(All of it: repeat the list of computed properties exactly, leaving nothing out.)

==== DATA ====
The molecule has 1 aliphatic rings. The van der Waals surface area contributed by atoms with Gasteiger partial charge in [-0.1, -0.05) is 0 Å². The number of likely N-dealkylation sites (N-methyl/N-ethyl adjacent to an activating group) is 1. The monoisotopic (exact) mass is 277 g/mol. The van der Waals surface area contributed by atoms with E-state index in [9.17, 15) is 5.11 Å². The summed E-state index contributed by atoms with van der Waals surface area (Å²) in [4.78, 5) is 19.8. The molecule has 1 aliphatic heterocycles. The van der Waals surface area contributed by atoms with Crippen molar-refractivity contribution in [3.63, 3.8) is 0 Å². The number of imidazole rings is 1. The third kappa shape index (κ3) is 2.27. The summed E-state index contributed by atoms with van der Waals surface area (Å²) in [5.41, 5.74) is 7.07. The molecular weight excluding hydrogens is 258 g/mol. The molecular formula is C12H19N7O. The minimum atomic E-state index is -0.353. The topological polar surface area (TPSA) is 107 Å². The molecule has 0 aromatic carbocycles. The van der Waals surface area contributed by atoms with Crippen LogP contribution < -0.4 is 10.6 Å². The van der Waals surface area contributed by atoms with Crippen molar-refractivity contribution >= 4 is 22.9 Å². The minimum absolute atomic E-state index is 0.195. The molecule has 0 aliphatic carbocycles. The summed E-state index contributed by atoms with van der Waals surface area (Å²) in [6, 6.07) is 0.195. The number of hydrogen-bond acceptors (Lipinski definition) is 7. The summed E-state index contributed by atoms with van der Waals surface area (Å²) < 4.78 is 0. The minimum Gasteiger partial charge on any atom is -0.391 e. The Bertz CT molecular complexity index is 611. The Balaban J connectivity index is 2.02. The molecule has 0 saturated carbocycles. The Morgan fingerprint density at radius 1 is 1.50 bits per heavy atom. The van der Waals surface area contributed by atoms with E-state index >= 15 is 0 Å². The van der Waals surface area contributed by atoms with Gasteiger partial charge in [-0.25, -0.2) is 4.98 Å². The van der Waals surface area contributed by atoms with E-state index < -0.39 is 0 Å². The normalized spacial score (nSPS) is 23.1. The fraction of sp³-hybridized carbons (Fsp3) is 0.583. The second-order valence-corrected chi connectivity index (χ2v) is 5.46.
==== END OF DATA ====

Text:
The molecule has 1 aliphatic rings. The van der Waals surface area contributed by atoms with Gasteiger partial charge in [-0.1, -0.05) is 0 Å². The number of likely N-dealkylation sites (N-methyl/N-ethyl adjacent to an activating group) is 1. The monoisotopic (exact) mass is 277 g/mol. The van der Waals surface area contributed by atoms with E-state index in [9.17, 15) is 5.11 Å². The summed E-state index contributed by atoms with van der Waals surface area (Å²) in [4.78, 5) is 19.8. The molecule has 1 aliphatic heterocycles. The van der Waals surface area contributed by atoms with Crippen molar-refractivity contribution in [3.63, 3.8) is 0 Å². The number of imidazole rings is 1. The third kappa shape index (κ3) is 2.27. The summed E-state index contributed by atoms with van der Waals surface area (Å²) in [5.41, 5.74) is 7.07. The molecular weight excluding hydrogens is 258 g/mol. The molecular formula is C12H19N7O. The minimum atomic E-state index is -0.353. The topological polar surface area (TPSA) is 107 Å². The molecule has 0 aromatic carbocycles. The van der Waals surface area contributed by atoms with Crippen LogP contribution < -0.4 is 10.6 Å². The van der Waals surface area contributed by atoms with Crippen molar-refractivity contribution >= 4 is 22.9 Å². The minimum absolute atomic E-state index is 0.195. The molecule has 0 aliphatic carbocycles. The summed E-state index contributed by atoms with van der Waals surface area (Å²) in [6, 6.07) is 0.195. The number of hydrogen-bond acceptors (Lipinski definition) is 7. The summed E-state index contributed by atoms with van der Waals surface area (Å²) < 4.78 is 0. The minimum Gasteiger partial charge on any atom is -0.391 e. The Bertz CT molecular complexity index is 611. The Balaban J connectivity index is 2.02. The molecule has 0 saturated carbocycles. The Morgan fingerprint density at radius 1 is 1.50 bits per heavy atom. The van der Waals surface area contributed by atoms with E-state index >= 15 is 0 Å². The van der Waals surface area contributed by atoms with Gasteiger partial charge in [-0.25, -0.2) is 4.98 Å². The van der Waals surface area contributed by atoms with E-state index < -0.39 is 0 Å². The normalized spacial score (nSPS) is 23.1. The fraction of sp³-hybridized carbons (Fsp3) is 0.583. The second-order valence-corrected chi connectivity index (χ2v) is 5.46.